Sujata Suri of Deep Foundation had arranged for the patang, deel, and Laddoos. Sandeep Suri was the photgrapher as usual. His photos can be seen in the Deep Foundation Blog/FB.
Photos will speak .
The three temples are near one another and can be comfortably covered within two hours. (between kottakkal & kuttipuram on Mangalore – Cochin rd ‘ 19 km from kadampuza ).
Ed visited these temples in June 2011.
PS: Roads in Kerala have innumerable turns , bends , forks, and junctions. Of course there are no sign boards where you need them. However people are helpful enough.
Vishnu Kshetram on the banks of Bharatha Puza.
It is approximately 19 Km from Kadampuza. On the bank of the river steps have been built and maintained for convienence of pilgrims. Pitru Karma and kria ceremonies are conducted here, and many who are unable to go to Kashi or Gaya come here. You will also see many ladies performing ‘ tarpanam’, an unusual site, as normally it is the men folk who perform these ceremonies.
Navamunkuda Temple, believed to be constructed by Nava yogis on the right bank of Bharathapuzha, is an important Vishnu temple of Kerala. Pitru Tharpanam is a ritual, held here on the day of Amavasi in Karkidaka (July). Balikarma is offered by people in their wet clothes, after a dip in the river, for the salvation of sins and to appease the manes.
There is a seperate sanctum for Lakshmi. The story goes; when Adi Sankara visited this spot he found that people of the area were arrogant on account of the vast wealth they possessed. He saw that the reason was living in the vicinity of the idol of Laksmi whose right hand with an open palm facing downwards was below the hip level. This ensured that any one who prayed to her was showered with wealth, deserving or not. So Adi Sankara prayed to the mother goddess to revert to her normal abhaya hasta, which she did. This ensured that undeserving persons did not get wealth.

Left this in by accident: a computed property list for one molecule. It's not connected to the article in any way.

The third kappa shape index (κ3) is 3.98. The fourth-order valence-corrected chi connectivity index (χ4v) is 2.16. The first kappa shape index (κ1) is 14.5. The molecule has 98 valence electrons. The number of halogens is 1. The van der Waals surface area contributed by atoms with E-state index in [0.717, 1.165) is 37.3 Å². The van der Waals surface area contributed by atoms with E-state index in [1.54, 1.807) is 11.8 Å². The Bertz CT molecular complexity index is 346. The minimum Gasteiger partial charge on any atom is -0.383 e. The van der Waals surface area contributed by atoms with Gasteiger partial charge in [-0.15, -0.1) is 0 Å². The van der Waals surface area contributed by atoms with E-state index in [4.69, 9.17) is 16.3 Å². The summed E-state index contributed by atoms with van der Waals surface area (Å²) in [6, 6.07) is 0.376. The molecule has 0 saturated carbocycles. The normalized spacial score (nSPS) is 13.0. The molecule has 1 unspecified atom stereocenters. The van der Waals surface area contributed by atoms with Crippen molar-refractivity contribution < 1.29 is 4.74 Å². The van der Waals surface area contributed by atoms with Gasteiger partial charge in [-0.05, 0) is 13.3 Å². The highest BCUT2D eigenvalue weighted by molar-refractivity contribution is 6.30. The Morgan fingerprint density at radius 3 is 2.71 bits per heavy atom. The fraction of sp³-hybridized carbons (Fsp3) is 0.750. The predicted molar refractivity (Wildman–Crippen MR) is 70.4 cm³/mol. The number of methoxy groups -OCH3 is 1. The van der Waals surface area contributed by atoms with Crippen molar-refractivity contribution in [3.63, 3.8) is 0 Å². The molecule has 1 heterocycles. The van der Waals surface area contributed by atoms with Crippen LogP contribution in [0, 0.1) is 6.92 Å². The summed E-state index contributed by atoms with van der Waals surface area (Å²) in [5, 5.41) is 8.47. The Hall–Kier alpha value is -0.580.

Across the Bharatha puza is a temple for Brahma. However there are no boats or bridge to cross over for a darshan of Brahma.
Markandeya was destined to live for only 16 years. When he found his parents sad and unhappy on the last day of life on earth he went to Trikanangode , the abode of Paramasivan, for help. He was chased by Yama dhootas and fled towards the shrine. The AAL in front of the temple split and gave way and allowed him to pass.
Markandeya entered the temple premises and in to the sanctum sanctorum and embraced the the Linga and prayed. The Yama dhootas could not enter the area and went to complain to Yama who himself came on the scene and summoned the young lad to come out. When Markandeya refused Yama who by then had grown angry and frustrated bloated as he was with the power he wielded over all beings, threw the the pasak kayaru at the boy. The noose wrapped around the boy and the the Linga. When Yama pulled the pasam the Siva Linga was displaced and out came Lord Siva himself , angered by the the action of yama who had dared to take away the life of his bhakta.
It is said he covered the distance to Yama in three steps, and slew him with his trisulam. Then he went to the temple pond and washed away the stains . There is a temple at the original site and the three small temples depicting the three steps taken by Siva, near the present main temple.
The main pujas in this temple are : Japa of Mritunjaya Mantram’, Uma Maheswara Puja ‘& Maha Rudra Yagna
(12 Km from Tirur)